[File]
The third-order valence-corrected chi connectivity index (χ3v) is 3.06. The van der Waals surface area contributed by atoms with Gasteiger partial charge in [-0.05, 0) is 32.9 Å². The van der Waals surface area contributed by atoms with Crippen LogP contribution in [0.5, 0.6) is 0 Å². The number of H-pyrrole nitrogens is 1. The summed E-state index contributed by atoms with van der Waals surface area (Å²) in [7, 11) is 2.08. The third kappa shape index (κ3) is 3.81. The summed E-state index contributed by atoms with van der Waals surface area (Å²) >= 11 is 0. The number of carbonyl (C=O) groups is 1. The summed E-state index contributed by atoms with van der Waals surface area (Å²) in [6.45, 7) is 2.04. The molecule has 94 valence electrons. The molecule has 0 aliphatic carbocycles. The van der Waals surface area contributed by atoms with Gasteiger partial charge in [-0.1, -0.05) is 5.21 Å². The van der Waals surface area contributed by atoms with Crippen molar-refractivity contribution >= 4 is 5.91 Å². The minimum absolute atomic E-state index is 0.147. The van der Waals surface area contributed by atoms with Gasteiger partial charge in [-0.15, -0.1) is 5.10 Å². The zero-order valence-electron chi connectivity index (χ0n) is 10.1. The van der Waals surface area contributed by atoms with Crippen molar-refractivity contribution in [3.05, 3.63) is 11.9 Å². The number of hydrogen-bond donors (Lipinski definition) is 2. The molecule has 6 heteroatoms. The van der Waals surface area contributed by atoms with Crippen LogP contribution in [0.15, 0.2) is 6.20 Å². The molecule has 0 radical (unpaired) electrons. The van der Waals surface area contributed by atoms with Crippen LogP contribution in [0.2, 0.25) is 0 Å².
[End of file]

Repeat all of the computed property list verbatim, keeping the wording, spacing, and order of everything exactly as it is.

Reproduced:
The third-order valence-corrected chi connectivity index (χ3v) is 3.06. The van der Waals surface area contributed by atoms with Gasteiger partial charge in [-0.05, 0) is 32.9 Å². The van der Waals surface area contributed by atoms with Crippen LogP contribution in [0.5, 0.6) is 0 Å². The number of H-pyrrole nitrogens is 1. The summed E-state index contributed by atoms with van der Waals surface area (Å²) in [7, 11) is 2.08. The third kappa shape index (κ3) is 3.81. The summed E-state index contributed by atoms with van der Waals surface area (Å²) >= 11 is 0. The number of carbonyl (C=O) groups is 1. The summed E-state index contributed by atoms with van der Waals surface area (Å²) in [6.45, 7) is 2.04. The molecule has 94 valence electrons. The molecule has 0 aliphatic carbocycles. The van der Waals surface area contributed by atoms with Gasteiger partial charge in [-0.1, -0.05) is 5.21 Å². The van der Waals surface area contributed by atoms with Crippen molar-refractivity contribution >= 4 is 5.91 Å². The minimum absolute atomic E-state index is 0.147. The van der Waals surface area contributed by atoms with Gasteiger partial charge in [-0.15, -0.1) is 5.10 Å². The zero-order valence-electron chi connectivity index (χ0n) is 10.1. The van der Waals surface area contributed by atoms with Crippen molar-refractivity contribution in [3.05, 3.63) is 11.9 Å². The number of hydrogen-bond donors (Lipinski definition) is 2. The molecule has 6 heteroatoms. The van der Waals surface area contributed by atoms with Crippen LogP contribution in [0.15, 0.2) is 6.20 Å². The molecule has 0 radical (unpaired) electrons. The van der Waals surface area contributed by atoms with Crippen LogP contribution in [0.2, 0.25) is 0 Å².